Whether you call it a garage sale, yard sale or rummage sale, these sales are a great way to declutter your house and make a bit of cash in the process. I recently just hosted my first garage sale. I learned a lot along the way in terms of do’s and don’ts.
I had been considering a garage sale for several months. Right before I started working from home, I transitioned our spare bedroom into an office/spare bedroom. Before I could paint, I had to clear the room and I realized I didn’t want to put most of that stuff back in afterwards. We still had all of Carter’s clothes and baby stuff. In nearly 8 years, that’s a lot of stuff! Here’s what our living room looked like with all the space bags of clothes waiting to be unpacked and sorted.
As we seriously consider a move to another house in our near future, this was just one step in our process to declutter and get our house ready to sell.
Honestly, I swore I’d never host a garage sale. I imagined how much work it could be (and I was right!). To say I was a veritable garage sale newbie was an understatement, but I did my research, called a few friends who are garage sale pros and ended up with a pretty successful sale. Here’s what I learned…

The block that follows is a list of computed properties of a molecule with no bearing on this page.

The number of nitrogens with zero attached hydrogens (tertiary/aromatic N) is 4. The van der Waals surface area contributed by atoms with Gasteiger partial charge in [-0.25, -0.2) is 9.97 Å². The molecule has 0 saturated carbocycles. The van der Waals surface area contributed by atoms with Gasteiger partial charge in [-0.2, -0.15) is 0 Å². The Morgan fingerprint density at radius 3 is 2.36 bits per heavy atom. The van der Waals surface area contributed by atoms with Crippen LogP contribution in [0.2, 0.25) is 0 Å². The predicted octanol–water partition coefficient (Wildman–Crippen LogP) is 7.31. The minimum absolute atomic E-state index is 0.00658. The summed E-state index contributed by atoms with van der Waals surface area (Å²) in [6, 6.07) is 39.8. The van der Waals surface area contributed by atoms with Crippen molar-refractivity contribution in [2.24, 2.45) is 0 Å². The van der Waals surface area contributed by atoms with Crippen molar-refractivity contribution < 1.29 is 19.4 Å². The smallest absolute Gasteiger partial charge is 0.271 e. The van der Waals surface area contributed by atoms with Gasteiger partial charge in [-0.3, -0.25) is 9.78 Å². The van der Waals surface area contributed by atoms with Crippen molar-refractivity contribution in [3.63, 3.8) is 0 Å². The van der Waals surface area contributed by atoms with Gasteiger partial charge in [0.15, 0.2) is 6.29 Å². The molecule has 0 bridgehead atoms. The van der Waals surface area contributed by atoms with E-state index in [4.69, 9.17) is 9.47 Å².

1 | Check the Weather, Plan Accordingly – after a few weeks of regular rain, last Saturday I looked at the next weekend’s forecast and saw no rain for a 4 day period. I also knew we didn’t really have a free weekend for at least another month. It was then and there I knew we needed to kick it into gear and have our sale. In the end we did have a little rain on Saturday afternoon. Just for about 15 minutes with heavy sprinkles. Really just long enough for me to pull everything inside and get irritated! For the most part though it was a gorgeous weekend and people kept remarking at how great of a weekend it was to be doing a garage sale. Make sure you have a back up plan if the weather isn’t cooperating.